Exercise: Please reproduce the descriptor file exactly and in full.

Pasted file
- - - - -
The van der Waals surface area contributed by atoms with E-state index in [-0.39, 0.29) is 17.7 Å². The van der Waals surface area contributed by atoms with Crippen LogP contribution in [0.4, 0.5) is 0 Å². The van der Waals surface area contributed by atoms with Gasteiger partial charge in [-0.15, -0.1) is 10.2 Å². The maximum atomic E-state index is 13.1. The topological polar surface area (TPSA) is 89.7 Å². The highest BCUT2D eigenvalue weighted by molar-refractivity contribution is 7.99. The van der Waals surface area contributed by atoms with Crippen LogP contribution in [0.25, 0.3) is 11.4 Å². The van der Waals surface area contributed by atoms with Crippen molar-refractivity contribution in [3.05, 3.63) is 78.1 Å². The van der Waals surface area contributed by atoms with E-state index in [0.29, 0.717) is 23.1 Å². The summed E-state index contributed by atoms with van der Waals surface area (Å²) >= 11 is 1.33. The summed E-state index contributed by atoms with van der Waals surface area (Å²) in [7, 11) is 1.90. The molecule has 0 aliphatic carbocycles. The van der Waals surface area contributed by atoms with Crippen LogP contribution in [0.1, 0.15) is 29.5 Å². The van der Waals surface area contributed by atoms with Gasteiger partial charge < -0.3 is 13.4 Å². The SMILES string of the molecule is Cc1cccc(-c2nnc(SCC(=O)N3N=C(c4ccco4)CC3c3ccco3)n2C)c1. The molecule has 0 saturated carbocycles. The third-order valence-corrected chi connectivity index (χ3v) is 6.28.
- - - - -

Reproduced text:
The van der Waals surface area contributed by atoms with E-state index in [-0.39, 0.29) is 17.7 Å². The van der Waals surface area contributed by atoms with Crippen LogP contribution in [0.4, 0.5) is 0 Å². The van der Waals surface area contributed by atoms with Gasteiger partial charge in [-0.15, -0.1) is 10.2 Å². The maximum atomic E-state index is 13.1. The topological polar surface area (TPSA) is 89.7 Å². The highest BCUT2D eigenvalue weighted by molar-refractivity contribution is 7.99. The van der Waals surface area contributed by atoms with Crippen LogP contribution in [0.25, 0.3) is 11.4 Å². The van der Waals surface area contributed by atoms with Crippen molar-refractivity contribution in [3.05, 3.63) is 78.1 Å². The van der Waals surface area contributed by atoms with E-state index in [0.29, 0.717) is 23.1 Å². The summed E-state index contributed by atoms with van der Waals surface area (Å²) >= 11 is 1.33. The summed E-state index contributed by atoms with van der Waals surface area (Å²) in [7, 11) is 1.90. The molecule has 0 aliphatic carbocycles. The van der Waals surface area contributed by atoms with Crippen LogP contribution in [0.1, 0.15) is 29.5 Å². The van der Waals surface area contributed by atoms with Gasteiger partial charge < -0.3 is 13.4 Å². The SMILES string of the molecule is Cc1cccc(-c2nnc(SCC(=O)N3N=C(c4ccco4)CC3c3ccco3)n2C)c1. The molecule has 0 saturated carbocycles. The third-order valence-corrected chi connectivity index (χ3v) is 6.28.